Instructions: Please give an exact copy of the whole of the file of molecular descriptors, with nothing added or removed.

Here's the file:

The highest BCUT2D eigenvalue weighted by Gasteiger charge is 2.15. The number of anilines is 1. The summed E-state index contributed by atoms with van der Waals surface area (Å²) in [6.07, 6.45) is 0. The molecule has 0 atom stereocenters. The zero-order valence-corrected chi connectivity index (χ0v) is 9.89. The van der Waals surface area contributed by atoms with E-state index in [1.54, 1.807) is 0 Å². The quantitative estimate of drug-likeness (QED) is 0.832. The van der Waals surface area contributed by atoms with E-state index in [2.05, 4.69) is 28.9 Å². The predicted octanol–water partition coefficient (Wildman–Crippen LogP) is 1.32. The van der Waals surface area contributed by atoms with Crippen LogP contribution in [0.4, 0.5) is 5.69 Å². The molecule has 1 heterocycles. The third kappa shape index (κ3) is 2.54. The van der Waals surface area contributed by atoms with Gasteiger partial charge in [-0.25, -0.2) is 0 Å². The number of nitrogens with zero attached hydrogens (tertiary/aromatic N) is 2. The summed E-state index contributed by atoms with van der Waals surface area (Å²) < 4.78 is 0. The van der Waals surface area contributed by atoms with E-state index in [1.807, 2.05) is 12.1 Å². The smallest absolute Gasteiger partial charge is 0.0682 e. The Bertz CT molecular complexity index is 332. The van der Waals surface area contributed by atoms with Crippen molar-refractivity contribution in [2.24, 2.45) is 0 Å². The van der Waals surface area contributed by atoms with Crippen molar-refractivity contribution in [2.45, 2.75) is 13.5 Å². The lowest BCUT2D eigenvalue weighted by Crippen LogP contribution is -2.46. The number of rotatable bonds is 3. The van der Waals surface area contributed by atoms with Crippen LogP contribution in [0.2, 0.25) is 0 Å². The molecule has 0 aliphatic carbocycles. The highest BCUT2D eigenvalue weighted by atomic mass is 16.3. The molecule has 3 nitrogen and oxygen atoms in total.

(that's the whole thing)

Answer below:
The highest BCUT2D eigenvalue weighted by Gasteiger charge is 2.15. The number of anilines is 1. The summed E-state index contributed by atoms with van der Waals surface area (Å²) in [6.07, 6.45) is 0. The molecule has 0 atom stereocenters. The zero-order valence-corrected chi connectivity index (χ0v) is 9.89. The van der Waals surface area contributed by atoms with E-state index in [1.54, 1.807) is 0 Å². The quantitative estimate of drug-likeness (QED) is 0.832. The van der Waals surface area contributed by atoms with E-state index in [2.05, 4.69) is 28.9 Å². The predicted octanol–water partition coefficient (Wildman–Crippen LogP) is 1.32. The van der Waals surface area contributed by atoms with Crippen LogP contribution in [0.4, 0.5) is 5.69 Å². The molecule has 1 heterocycles. The third kappa shape index (κ3) is 2.54. The van der Waals surface area contributed by atoms with Gasteiger partial charge in [-0.25, -0.2) is 0 Å². The number of nitrogens with zero attached hydrogens (tertiary/aromatic N) is 2. The summed E-state index contributed by atoms with van der Waals surface area (Å²) < 4.78 is 0. The van der Waals surface area contributed by atoms with E-state index in [1.807, 2.05) is 12.1 Å². The smallest absolute Gasteiger partial charge is 0.0682 e. The Bertz CT molecular complexity index is 332. The van der Waals surface area contributed by atoms with Crippen molar-refractivity contribution in [2.24, 2.45) is 0 Å². The van der Waals surface area contributed by atoms with Crippen molar-refractivity contribution in [2.45, 2.75) is 13.5 Å². The lowest BCUT2D eigenvalue weighted by Crippen LogP contribution is -2.46. The number of rotatable bonds is 3. The van der Waals surface area contributed by atoms with Crippen LogP contribution in [0.2, 0.25) is 0 Å². The molecule has 0 aliphatic carbocycles. The highest BCUT2D eigenvalue weighted by atomic mass is 16.3. The molecule has 3 nitrogen and oxygen atoms in total.